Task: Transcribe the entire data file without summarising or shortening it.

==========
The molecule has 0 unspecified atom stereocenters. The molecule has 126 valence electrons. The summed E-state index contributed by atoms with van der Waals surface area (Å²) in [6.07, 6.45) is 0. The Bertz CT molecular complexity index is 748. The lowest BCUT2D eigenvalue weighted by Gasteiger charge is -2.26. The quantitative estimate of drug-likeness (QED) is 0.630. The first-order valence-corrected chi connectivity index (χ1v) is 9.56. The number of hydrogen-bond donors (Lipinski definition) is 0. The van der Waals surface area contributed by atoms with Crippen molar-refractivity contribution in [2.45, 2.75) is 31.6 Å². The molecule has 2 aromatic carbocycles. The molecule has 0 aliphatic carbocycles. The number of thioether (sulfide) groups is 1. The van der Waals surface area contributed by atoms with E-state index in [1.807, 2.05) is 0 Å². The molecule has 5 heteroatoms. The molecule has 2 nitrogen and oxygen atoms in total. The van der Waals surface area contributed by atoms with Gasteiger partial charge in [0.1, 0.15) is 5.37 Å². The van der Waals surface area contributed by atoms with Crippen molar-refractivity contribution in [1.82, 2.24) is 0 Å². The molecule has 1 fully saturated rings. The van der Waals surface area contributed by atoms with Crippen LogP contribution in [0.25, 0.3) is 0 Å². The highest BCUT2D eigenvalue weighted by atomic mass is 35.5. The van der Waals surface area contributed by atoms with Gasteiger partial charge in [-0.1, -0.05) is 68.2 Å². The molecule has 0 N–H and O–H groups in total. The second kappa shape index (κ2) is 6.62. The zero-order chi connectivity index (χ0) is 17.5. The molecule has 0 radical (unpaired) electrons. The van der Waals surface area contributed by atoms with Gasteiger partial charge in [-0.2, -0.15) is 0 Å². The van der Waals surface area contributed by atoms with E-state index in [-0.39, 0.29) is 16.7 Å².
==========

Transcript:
The molecule has 0 unspecified atom stereocenters. The molecule has 126 valence electrons. The summed E-state index contributed by atoms with van der Waals surface area (Å²) in [6.07, 6.45) is 0. The Bertz CT molecular complexity index is 748. The lowest BCUT2D eigenvalue weighted by Gasteiger charge is -2.26. The quantitative estimate of drug-likeness (QED) is 0.630. The first-order valence-corrected chi connectivity index (χ1v) is 9.56. The number of hydrogen-bond donors (Lipinski definition) is 0. The van der Waals surface area contributed by atoms with Crippen molar-refractivity contribution in [2.45, 2.75) is 31.6 Å². The molecule has 2 aromatic carbocycles. The molecule has 0 aliphatic carbocycles. The number of thioether (sulfide) groups is 1. The van der Waals surface area contributed by atoms with E-state index in [1.807, 2.05) is 0 Å². The molecule has 5 heteroatoms. The molecule has 2 nitrogen and oxygen atoms in total. The van der Waals surface area contributed by atoms with Gasteiger partial charge in [0.1, 0.15) is 5.37 Å². The van der Waals surface area contributed by atoms with Crippen molar-refractivity contribution in [1.82, 2.24) is 0 Å². The molecule has 1 fully saturated rings. The van der Waals surface area contributed by atoms with Crippen LogP contribution in [0.25, 0.3) is 0 Å². The highest BCUT2D eigenvalue weighted by atomic mass is 35.5. The van der Waals surface area contributed by atoms with Gasteiger partial charge in [-0.1, -0.05) is 68.2 Å². The molecule has 0 N–H and O–H groups in total. The second kappa shape index (κ2) is 6.62. The zero-order chi connectivity index (χ0) is 17.5. The molecule has 0 radical (unpaired) electrons. The van der Waals surface area contributed by atoms with Gasteiger partial charge in [-0.2, -0.15) is 0 Å². The van der Waals surface area contributed by atoms with E-state index in [-0.39, 0.29) is 16.7 Å².